Worthy Reads from January 29, 2019

At a deep level, the argument over technology, employment, the workforce, and robots requires that we understand how our tools for thought—for augmenting human intellect—have worked, do work, and will work. And this requires that we have good answers to que44stions like this one. And we do not: Michael Nielsen: On Engelbart: "Augmenting Human Intellect" http://mnielsen.github.io/notes/engelbart/engelbart.html#slide-6: 'Augmenting intellect with paper and pencil: What is 427 x 784? Hard for an unaided human. Even harder: what is 721,269,127 x 422,599,421? Both problems become easy with paper and pencil. This is strange, a priori: wood pulp + wood + graphite = more intellectual capability! We're used to this, but that doesn't mean we understand it. What's actually going on? For what class of problems does paper and pencil help? For what class of problems does it not help (or hinder)? How much can it help?...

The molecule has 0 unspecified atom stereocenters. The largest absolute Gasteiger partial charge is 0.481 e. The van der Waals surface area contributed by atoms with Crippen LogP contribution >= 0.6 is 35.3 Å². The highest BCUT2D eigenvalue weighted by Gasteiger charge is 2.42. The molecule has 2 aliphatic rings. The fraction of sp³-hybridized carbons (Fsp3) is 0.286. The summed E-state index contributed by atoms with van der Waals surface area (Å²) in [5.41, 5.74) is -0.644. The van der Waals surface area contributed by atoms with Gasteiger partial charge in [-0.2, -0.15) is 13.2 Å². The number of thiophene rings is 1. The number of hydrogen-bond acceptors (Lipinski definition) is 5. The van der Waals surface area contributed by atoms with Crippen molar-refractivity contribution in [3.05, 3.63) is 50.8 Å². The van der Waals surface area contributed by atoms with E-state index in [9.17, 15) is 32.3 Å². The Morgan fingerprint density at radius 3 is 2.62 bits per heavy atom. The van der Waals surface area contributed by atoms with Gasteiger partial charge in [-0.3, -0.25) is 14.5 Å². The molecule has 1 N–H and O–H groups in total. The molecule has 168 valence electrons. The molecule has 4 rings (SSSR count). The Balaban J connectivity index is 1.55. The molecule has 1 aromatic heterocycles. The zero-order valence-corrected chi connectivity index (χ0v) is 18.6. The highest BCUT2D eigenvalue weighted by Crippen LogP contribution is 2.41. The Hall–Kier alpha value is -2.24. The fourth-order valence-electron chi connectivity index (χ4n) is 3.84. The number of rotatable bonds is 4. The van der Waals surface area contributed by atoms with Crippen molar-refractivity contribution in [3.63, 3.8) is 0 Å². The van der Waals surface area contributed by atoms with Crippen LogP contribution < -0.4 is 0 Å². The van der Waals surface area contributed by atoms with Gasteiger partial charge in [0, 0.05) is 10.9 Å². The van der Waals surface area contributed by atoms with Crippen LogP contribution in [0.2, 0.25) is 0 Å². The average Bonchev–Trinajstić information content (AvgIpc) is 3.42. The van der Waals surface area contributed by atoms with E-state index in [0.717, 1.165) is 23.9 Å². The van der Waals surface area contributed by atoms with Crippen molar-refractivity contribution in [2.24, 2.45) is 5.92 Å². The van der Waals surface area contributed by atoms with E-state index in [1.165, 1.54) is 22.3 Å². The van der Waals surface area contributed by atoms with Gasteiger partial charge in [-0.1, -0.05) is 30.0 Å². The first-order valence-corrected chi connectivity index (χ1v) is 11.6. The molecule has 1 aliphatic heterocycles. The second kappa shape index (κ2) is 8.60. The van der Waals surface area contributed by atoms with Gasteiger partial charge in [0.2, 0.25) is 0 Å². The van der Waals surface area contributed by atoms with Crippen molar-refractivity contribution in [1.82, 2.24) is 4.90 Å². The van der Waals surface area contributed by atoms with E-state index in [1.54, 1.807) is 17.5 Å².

#noted #2020-01-31